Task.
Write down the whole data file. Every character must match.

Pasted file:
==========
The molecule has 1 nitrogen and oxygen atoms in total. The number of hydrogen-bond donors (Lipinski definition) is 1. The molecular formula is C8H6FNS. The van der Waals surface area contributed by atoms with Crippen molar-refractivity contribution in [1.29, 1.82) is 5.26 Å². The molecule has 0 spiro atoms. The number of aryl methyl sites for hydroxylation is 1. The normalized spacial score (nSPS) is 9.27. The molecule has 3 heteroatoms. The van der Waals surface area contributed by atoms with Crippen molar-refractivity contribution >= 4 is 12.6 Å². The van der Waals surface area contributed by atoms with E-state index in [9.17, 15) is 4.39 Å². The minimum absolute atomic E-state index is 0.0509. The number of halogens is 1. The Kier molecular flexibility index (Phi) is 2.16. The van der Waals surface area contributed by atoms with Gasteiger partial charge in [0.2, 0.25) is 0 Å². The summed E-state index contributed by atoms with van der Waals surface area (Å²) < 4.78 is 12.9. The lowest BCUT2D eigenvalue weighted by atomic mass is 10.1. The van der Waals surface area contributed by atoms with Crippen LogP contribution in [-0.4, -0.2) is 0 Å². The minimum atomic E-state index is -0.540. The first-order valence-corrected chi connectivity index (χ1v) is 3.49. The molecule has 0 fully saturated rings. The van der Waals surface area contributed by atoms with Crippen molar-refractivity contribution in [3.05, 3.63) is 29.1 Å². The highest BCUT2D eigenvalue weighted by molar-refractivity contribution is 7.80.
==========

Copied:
The molecule has 1 nitrogen and oxygen atoms in total. The number of hydrogen-bond donors (Lipinski definition) is 1. The molecular formula is C8H6FNS. The van der Waals surface area contributed by atoms with Crippen molar-refractivity contribution in [1.29, 1.82) is 5.26 Å². The molecule has 0 spiro atoms. The number of aryl methyl sites for hydroxylation is 1. The normalized spacial score (nSPS) is 9.27. The molecule has 3 heteroatoms. The van der Waals surface area contributed by atoms with Crippen molar-refractivity contribution >= 4 is 12.6 Å². The van der Waals surface area contributed by atoms with E-state index in [9.17, 15) is 4.39 Å². The minimum absolute atomic E-state index is 0.0509. The number of halogens is 1. The Kier molecular flexibility index (Phi) is 2.16. The van der Waals surface area contributed by atoms with Gasteiger partial charge in [0.2, 0.25) is 0 Å². The summed E-state index contributed by atoms with van der Waals surface area (Å²) < 4.78 is 12.9. The lowest BCUT2D eigenvalue weighted by atomic mass is 10.1. The van der Waals surface area contributed by atoms with Crippen LogP contribution in [-0.4, -0.2) is 0 Å². The minimum atomic E-state index is -0.540. The first-order valence-corrected chi connectivity index (χ1v) is 3.49. The molecule has 0 fully saturated rings. The van der Waals surface area contributed by atoms with Crippen molar-refractivity contribution in [3.05, 3.63) is 29.1 Å². The highest BCUT2D eigenvalue weighted by molar-refractivity contribution is 7.80.